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BMC Infect Dis. 2010 Mar 30;10:82. doi: 10.1186/1471-2334-10-82.

Entry screening to delay local transmission of 2009 pandemic influenza A (H1N1).

Author information

1
School of Public Health, The University of Hong Kong, Hong Kong Special Administrative Region, People's Republic of China. bcowling@hku.hk

Abstract

BACKGROUND:

After the WHO issued the global alert for 2009 pandemic influenza A (H1N1), many national health agencies began to screen travelers on entry in airports, ports and border crossings to try to delay local transmission.

METHODS:

We reviewed entry screening policies adopted by different nations and ascertained dates of official report of the first laboratory-confirmed imported H1N1 case and the first laboratory-confirmed untraceable or 'local' H1N1 case.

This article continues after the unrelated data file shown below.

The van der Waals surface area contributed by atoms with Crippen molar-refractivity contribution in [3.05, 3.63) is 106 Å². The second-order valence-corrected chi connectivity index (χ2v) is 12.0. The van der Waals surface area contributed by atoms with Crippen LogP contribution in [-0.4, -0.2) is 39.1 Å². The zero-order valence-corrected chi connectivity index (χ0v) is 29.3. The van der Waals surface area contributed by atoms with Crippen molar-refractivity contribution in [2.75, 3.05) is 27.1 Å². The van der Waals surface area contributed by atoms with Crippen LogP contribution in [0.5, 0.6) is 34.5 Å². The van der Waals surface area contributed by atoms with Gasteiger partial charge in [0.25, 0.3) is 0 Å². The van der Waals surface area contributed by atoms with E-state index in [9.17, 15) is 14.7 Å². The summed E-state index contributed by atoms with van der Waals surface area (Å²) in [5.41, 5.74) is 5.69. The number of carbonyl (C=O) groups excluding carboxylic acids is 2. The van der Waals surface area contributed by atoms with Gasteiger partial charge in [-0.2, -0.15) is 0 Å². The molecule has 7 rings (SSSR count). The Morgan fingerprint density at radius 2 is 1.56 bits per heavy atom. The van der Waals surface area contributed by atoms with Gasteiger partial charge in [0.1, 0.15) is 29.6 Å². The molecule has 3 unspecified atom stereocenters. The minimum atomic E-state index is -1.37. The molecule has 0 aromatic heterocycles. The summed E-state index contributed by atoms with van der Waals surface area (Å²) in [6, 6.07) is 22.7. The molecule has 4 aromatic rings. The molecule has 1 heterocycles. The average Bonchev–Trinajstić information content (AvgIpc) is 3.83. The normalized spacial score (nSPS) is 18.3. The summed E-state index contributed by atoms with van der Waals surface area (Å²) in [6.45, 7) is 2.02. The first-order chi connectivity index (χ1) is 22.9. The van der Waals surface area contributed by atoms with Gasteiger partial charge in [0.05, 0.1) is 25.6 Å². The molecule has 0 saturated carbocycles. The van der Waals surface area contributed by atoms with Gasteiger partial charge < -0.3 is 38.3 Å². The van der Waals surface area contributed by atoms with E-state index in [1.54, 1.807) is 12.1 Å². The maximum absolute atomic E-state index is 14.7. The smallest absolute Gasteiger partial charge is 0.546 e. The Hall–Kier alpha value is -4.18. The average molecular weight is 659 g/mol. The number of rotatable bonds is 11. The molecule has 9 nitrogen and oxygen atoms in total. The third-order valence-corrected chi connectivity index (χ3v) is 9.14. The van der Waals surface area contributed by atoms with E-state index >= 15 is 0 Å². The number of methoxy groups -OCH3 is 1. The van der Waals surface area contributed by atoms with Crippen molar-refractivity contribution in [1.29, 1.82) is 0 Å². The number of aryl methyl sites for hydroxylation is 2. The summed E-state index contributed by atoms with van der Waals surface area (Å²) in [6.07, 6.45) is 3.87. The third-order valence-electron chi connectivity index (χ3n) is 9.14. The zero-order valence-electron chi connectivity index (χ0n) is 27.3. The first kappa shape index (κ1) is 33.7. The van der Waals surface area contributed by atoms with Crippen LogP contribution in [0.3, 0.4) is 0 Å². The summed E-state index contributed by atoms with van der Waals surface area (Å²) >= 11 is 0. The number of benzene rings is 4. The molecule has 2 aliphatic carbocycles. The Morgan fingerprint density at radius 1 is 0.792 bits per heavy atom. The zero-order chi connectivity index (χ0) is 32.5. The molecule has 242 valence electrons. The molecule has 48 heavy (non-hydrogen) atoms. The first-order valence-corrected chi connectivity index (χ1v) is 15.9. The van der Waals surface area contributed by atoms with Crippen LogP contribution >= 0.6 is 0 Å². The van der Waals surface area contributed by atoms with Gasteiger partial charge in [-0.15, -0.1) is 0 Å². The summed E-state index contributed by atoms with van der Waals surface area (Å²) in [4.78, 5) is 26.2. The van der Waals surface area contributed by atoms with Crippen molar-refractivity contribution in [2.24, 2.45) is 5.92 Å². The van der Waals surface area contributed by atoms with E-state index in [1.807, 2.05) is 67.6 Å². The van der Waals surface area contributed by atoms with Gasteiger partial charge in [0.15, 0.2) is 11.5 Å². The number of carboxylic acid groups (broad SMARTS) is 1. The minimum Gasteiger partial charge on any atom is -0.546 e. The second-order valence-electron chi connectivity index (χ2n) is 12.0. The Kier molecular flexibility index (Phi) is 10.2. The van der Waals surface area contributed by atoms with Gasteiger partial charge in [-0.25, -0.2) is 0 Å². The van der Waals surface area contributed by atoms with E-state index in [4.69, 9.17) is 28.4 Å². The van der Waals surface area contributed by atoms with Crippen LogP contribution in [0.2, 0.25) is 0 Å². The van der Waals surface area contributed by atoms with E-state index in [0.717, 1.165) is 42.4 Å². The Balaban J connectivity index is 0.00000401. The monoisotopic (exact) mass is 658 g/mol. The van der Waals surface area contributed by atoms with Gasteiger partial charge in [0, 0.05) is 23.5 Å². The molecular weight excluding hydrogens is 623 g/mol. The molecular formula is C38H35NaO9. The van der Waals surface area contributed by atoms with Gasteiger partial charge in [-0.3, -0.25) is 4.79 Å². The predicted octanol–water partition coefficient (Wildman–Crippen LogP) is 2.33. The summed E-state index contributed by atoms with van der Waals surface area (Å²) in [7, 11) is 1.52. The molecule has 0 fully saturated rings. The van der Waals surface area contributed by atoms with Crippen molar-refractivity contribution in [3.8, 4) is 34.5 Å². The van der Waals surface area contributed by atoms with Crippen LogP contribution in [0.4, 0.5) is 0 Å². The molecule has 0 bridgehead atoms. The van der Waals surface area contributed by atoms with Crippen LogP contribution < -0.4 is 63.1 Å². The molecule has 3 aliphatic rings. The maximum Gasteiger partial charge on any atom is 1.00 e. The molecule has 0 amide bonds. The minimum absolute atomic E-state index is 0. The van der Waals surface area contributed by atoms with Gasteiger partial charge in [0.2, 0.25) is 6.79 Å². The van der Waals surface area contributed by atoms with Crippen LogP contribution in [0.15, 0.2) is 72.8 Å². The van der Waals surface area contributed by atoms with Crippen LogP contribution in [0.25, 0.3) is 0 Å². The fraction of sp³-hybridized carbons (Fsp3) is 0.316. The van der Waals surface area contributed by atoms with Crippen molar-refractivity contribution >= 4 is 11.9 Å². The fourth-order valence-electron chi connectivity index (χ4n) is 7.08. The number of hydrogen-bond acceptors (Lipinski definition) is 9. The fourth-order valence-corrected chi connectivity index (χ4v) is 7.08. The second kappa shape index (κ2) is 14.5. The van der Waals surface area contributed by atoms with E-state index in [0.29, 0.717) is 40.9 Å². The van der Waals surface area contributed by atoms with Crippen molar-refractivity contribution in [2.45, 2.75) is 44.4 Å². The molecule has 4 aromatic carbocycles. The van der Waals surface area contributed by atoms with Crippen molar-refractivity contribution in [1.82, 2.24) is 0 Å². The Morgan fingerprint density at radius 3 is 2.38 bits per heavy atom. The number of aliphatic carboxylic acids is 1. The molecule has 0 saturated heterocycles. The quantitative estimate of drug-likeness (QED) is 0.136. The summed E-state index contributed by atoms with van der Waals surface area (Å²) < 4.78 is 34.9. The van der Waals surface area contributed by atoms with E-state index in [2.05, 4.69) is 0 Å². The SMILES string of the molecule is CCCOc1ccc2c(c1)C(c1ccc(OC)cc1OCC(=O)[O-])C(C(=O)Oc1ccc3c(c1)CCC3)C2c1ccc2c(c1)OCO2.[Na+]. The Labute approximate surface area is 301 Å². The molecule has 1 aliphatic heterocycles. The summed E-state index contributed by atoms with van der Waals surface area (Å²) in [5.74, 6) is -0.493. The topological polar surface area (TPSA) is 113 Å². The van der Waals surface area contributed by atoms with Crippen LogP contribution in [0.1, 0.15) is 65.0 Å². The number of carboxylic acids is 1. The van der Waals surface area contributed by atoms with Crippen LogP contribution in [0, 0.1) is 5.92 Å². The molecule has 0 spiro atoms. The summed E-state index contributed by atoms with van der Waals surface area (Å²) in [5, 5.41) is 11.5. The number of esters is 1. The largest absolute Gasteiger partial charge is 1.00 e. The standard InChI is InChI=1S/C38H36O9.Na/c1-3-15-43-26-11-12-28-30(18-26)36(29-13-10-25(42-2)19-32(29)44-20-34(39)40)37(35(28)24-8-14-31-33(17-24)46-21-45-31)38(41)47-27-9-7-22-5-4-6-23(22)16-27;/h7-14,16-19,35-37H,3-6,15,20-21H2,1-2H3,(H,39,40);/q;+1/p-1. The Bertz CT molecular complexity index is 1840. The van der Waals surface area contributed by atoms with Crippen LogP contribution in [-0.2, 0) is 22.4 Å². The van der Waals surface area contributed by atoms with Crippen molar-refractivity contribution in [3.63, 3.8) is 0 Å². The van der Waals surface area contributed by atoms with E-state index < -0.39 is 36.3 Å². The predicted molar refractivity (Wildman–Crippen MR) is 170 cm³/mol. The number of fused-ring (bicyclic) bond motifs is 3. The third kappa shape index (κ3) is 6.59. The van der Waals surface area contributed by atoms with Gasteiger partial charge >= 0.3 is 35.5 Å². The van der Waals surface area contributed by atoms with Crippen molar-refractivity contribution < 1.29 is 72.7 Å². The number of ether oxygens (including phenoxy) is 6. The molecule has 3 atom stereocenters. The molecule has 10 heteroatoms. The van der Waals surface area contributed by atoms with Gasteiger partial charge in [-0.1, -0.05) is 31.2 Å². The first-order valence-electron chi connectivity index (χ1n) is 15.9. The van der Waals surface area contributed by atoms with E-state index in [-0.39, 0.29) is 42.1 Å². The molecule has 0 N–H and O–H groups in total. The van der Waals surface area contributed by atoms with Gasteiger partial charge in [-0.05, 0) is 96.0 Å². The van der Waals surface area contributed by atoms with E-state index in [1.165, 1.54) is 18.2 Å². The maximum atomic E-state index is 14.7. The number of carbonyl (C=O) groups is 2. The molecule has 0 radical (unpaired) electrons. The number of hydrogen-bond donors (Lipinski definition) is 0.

RESULTS:

Implementation of entry screening policies was associated with on average additional 7-12 day delays in local transmission compared to nations that did not implement entry screening, with lower bounds of 95% confidence intervals consistent with no additional delays and upper bounds extending to 20-30 day additional delays.

CONCLUSIONS:

Entry screening may lead to short-term delays in local transmission of a novel strain of influenza virus. The resources required for implementation should be balanced against the expected benefits of entry screening.

PMID:
20353566
PMCID:
PMC3152767
DOI:
10.1186/1471-2334-10-82
[Indexed for MEDLINE]
Free PMC Article

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